Govt cracks down on famo 

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Pascalinah Kabi and Motsamai Mokotjo

Tourism, Environment and Culture Minister Likeleli Tampane says famo should be temporarily banned from all radio stations while government seeks a long-lasting solution to the killings triggered by this traditional music genre.

Ms Tampane also says her ministry is considering petitioning studios to temporarily stop recording famo music and has further appealed to Basotho to shun all famo-related regalia until a lasting solution is found to the violence which has claimed dozens of lives since 2009.

The minister’s anticipated crackdown comes hard on the heels of last week’s five famo-related murders in Maseru which left the music industry once again counting the cost of the senseless violence by rival gangs.

The first to die was a 35-year-old Thabana-Morena, who was found with gunshot wounds in Thetsane on the morning of 4 October. It is suspected he was killed on his way from a famo music festival at AME Hall.

A day later, Bongani Phafoli (19), his friend Bakoena Mohapi (16), and famo artistes Lepelesana and Botlenyana, were gunned down during a brief meeting near Memorial Hall in Sea-Point.

Phafoli was stepson to famo producer, Justice Mpitsa, who survived the shooting alongside another famo artist.

Minister Tampane visited the families of the deceased teenagers in Ha Tšosane on Monday to pay her condolences. After addressing the Phafoli family, Ms Tampane told the Lesotho Times that drastic action needed to be taken to end the killings believed to be a result of the music’s lyrics which advocate intolerance and insult rival artists.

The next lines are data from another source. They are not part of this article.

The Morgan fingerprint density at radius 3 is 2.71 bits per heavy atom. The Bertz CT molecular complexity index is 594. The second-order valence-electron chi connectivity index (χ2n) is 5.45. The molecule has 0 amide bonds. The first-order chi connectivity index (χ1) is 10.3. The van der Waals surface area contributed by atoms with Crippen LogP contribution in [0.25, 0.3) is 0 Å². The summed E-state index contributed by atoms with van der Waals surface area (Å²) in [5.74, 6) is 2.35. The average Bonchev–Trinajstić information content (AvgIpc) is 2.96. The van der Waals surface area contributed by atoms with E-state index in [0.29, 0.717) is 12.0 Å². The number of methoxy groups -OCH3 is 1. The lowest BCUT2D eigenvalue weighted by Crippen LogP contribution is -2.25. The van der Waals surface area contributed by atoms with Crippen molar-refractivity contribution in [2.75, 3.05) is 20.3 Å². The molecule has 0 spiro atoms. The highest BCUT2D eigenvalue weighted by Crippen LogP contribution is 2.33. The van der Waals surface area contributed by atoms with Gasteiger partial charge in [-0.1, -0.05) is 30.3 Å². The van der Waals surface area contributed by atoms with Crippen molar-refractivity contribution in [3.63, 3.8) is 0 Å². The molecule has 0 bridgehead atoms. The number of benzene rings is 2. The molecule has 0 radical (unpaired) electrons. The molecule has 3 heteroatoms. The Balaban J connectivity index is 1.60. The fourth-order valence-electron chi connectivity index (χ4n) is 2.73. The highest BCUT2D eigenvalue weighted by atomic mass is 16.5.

Famo is dominated by two Mafeteng-linked gangs nicknamed Terene and Seakhi, which are identified by the colours of their blankets. The two gangs have been fighting for supremacy over the years, but the turf war has since escalated to warrant government’s intervention.

According to Ms Tampane, a four-member ministerial task-team had now been established to investigate the reasons behind the killings, while also suggesting temporary measures to ensure the situation does not get completely out of hand.

“I have been instructed by the prime minister and his deputy to visit all the bereaved families and make sure there is a clear working plan to end these famo-related killings,” Ms Tampane told the Lesotho Times.

“We have since established a sub-committee made up of myself, Police Minister Monyane Moleleki, Communications, Science and Technology Minister Khotso Letsatsi, as well as Law, Constitutional Affairs and Human Rights Minister Motlalentoa Letsosa to come up with this plan of action.”

Ms Tampane further said her ministry had engaged the Transformation Resource Centre (TRC) to help manage the situation due to the organisation’s expertise in conflict-resolution.

“After realising that these killings are the result of famo’s offensive lyrics, we have also taken a decision to temporarily ban the music from our national radio stations. We are also making arrangements to engage famo artists and discuss their music and the violence emanating from it,” Ms Tampane said.

However, Terene leader, Mosotho Chakela has lashed out at the minister for her statements, insisting  music is not the reason behind the killings.